One, this should be a proper open source project that anybody can participate in. It should all be done in the open with as much collaboration and transparency as possible. That comes with a few benefits. More eyes on the code makes for better quality and lighter work. Working in the open lets everyone know what to expect and what needs to be done. And most importantly, it lets anyone pick up where someone else left off at any time if they drop out or lose momentum. If there's one thing all the previous attempts have in common, it's that nobody else could take ownership.
In the 20 years since Civ3 was made, and heck even in the ~8 years since @Jimmyh set the high water mark for clone attempts, there have been some great advances in game technology. Specifically, non-commercial game engines.
Godot is itself a free open-source game engine under active development and has become very popular among indie game developers. It supports C# code via Mono and all major operating systems. Using a tool like Godot gives us a lot of leverage to focus on game features vs writing everything from scratch.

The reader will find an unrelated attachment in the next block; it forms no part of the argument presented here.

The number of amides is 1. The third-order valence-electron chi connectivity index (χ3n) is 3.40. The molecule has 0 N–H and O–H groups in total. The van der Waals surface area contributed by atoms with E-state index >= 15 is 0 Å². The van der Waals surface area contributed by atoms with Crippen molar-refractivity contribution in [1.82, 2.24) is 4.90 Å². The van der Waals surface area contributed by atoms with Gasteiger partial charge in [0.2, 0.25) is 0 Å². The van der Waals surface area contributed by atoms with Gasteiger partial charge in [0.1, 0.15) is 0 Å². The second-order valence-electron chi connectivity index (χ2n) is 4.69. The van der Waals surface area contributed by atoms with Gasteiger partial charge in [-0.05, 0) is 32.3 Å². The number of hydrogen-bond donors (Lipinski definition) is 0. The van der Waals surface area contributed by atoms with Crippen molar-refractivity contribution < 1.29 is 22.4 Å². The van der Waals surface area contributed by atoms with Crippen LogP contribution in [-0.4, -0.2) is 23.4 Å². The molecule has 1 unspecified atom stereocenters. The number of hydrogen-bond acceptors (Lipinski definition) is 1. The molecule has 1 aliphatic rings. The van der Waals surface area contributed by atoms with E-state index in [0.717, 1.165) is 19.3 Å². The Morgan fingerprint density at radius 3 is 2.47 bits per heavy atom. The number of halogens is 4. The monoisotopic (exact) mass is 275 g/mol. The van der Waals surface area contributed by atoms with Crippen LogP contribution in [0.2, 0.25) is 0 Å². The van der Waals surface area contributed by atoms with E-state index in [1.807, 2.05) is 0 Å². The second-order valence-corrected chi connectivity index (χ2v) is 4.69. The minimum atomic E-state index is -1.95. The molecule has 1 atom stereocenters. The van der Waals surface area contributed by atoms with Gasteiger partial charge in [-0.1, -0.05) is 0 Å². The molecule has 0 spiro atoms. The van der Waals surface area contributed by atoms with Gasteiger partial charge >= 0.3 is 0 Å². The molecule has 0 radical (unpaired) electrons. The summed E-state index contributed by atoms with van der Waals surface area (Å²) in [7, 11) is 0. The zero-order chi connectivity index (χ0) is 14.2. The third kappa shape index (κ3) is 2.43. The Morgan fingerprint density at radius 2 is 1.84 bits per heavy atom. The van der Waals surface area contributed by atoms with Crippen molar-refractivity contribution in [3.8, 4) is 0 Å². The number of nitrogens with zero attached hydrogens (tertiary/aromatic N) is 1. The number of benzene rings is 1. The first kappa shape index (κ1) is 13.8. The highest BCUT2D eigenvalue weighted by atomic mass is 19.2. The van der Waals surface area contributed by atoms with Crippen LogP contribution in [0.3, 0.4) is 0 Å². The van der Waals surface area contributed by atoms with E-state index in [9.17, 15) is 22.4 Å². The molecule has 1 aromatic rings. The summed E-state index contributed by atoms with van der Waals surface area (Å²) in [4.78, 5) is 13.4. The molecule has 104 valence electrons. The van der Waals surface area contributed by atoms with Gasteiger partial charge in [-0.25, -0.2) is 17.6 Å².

A few of us have put together a simple demo using Godot, of what we've been calling C7, short for Civfanatics Creation & Customization Community's Civ3 Conquests Clone. (Fear not, I have an abundance of increasingly absurd codenames should we go forward.)
Here we have a game window that generates a random map using native Civ3 terrain files, and lets you step through the turn cycle. @Puppeteer has also been experimenting with loading and parsing various game files, integrating scripts, and other essential features. Here's a demonstration of unit animations, again loaded directly from Civ3 files: